Fibromyalgia is a common condition in which people experience symptoms that include widespread pain and tenderness in the body, often accompanied by fatigue and problems with memory and concentration.
Fibromyalgia affects two to five per cent of the population, mainly women, although men and adolescents can also develop the condition. It tends to develop during middle adulthood.
Symptoms of fibromyalgia
The symptoms of fibromyalgia can vary from mild to severe. Each person with fibromyalgia will have their own unique set of symptoms. The most common symptoms are:
- increased sensitivity to pain due to a decreased pain threshold
- increased responsiveness to sensory stimuli such as heat, cold, light, smell
- extreme fatigue (tiredness)
- problems with memory and concentration (fibro fog)
- problems with sleep.
Less common symptoms may include:
- irritable bowel syndrome
- irritable or overactive bladder
- numbness or tingling in the arms and legs
- anxiety and depression.
The symptoms of fibromyalgia can vary from day to day. Symptoms may disappear for extended periods of time, perhaps even years.
Causes of fibromyalgia
No one knows what causes fibromyalgia. It’s thought that it may be the result of genetic (inherited) and environmental factors (such as exposure to a virus or illness).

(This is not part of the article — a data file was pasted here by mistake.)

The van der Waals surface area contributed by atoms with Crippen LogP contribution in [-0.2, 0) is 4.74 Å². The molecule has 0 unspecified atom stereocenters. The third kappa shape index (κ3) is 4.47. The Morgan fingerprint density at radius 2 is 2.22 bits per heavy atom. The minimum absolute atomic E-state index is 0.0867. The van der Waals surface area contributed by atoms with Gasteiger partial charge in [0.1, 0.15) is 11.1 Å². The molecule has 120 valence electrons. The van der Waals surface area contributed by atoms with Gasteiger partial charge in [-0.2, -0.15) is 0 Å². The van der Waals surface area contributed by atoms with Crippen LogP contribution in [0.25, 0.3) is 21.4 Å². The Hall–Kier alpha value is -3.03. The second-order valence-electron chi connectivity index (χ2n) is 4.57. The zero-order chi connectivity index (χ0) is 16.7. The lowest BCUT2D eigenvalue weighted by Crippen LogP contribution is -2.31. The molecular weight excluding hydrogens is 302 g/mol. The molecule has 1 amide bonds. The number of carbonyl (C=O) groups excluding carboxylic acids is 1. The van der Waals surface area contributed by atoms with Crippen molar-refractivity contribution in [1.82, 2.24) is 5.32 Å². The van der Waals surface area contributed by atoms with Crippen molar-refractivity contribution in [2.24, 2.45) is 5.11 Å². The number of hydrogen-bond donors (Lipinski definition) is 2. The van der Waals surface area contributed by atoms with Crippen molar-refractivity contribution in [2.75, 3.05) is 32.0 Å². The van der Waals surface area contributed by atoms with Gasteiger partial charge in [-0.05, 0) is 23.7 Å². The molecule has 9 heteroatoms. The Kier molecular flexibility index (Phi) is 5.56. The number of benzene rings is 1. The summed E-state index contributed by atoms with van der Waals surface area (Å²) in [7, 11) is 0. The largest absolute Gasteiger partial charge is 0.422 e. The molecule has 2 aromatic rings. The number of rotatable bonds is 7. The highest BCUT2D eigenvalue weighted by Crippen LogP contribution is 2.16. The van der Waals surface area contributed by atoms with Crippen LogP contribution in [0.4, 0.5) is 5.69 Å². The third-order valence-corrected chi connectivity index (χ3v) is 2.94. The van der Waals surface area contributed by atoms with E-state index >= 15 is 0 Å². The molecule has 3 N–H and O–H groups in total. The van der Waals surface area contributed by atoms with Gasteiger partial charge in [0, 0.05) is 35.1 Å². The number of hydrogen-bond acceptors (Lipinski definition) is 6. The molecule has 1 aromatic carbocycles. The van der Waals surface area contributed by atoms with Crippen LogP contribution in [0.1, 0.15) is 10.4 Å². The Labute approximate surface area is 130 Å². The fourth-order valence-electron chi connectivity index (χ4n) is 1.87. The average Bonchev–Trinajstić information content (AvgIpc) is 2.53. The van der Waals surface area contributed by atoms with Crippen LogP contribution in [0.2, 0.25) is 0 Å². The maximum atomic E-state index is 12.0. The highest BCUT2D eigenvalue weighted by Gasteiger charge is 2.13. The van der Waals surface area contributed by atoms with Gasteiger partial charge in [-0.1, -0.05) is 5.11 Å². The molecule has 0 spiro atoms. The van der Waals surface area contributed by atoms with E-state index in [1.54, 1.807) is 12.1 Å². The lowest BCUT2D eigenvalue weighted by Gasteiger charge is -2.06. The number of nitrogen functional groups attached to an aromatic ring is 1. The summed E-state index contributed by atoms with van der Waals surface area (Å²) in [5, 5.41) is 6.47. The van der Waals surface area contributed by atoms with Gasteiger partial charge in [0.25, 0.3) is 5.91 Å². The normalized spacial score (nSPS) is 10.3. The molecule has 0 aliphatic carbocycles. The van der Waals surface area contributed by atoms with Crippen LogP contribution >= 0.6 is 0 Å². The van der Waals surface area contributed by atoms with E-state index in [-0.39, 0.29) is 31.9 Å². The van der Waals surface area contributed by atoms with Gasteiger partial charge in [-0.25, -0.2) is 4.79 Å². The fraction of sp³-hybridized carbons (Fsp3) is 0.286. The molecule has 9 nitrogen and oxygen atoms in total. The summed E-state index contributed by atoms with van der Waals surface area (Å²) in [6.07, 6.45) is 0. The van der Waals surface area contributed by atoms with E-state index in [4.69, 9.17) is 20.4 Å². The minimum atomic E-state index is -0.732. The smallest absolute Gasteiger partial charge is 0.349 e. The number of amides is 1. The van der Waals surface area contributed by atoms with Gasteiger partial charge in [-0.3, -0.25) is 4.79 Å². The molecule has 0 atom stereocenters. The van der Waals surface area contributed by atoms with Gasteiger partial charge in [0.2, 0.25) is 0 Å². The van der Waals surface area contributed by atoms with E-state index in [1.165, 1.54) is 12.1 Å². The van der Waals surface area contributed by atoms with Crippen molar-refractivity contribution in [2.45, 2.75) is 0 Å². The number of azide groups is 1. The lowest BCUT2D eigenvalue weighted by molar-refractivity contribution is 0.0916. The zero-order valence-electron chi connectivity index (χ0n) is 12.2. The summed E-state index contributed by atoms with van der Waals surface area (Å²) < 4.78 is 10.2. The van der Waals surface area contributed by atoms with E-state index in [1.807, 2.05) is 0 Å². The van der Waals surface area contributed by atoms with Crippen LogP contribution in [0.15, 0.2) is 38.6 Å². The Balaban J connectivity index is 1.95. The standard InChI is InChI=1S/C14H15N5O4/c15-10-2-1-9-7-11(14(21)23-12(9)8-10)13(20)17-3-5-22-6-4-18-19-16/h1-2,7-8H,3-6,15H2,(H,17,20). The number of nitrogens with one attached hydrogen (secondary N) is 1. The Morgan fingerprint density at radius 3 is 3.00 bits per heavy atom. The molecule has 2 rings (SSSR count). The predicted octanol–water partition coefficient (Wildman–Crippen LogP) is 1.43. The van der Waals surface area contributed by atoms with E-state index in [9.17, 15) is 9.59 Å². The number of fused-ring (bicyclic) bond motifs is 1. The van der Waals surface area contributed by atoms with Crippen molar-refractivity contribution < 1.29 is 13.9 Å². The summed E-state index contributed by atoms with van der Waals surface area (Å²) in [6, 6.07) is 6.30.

It’s also believed that physical or emotional stress can trigger the start of fibromyalgia symptoms. However, fibromyalgia may also appear without any obvious cause.
Fibromyalgia is more common in people with:
- lupus or rheumatoid arthritis
- an illness such as a virus (or a recent illness or infection)
- pain from an injury or trauma
- emotional stress and depression
- family history of fibromyalgia
- previous pain syndromes
- mood disorders
- substance abuse.
There is no cure for fibromyalgia, but treatment can help you manage your symptoms.
Triggers for fibromyalgia flares
At times the symptoms you experience as a result of your fibromyalgia (such as pain or fatigue) will become more intense. This is called a flare. Flares can be triggered or made worse by several factors including:
- weather changes
- mental stress
- illness or injury
- hormonal changes
- changes in treatment.
Triggers vary from person to person. Understanding the things that cause your fibromyalgia to flare means that you can be prepared and take steps to lessen the effect they will have on you and your life.
Fibromyalgia can be difficult to diagnose as the symptoms are common to many other conditions. This means that it may take some time to establish a diagnosis of fibromyalgia, which can be very frustrating.
Your doctor will take your medical history and description of your symptoms, and do a physical examination. According to the most recent assessment guidelines, they’ll also consider:
- widespread pain or tenderness lasting three months or more
- cognitive symptoms such as memory problems
- waking unrefreshed and experiencing fatigue.
You may also have tests, including blood tests, x-rays or scans. While these tests cannot diagnose fibromyalgia, your doctor may use them to rule out other conditions.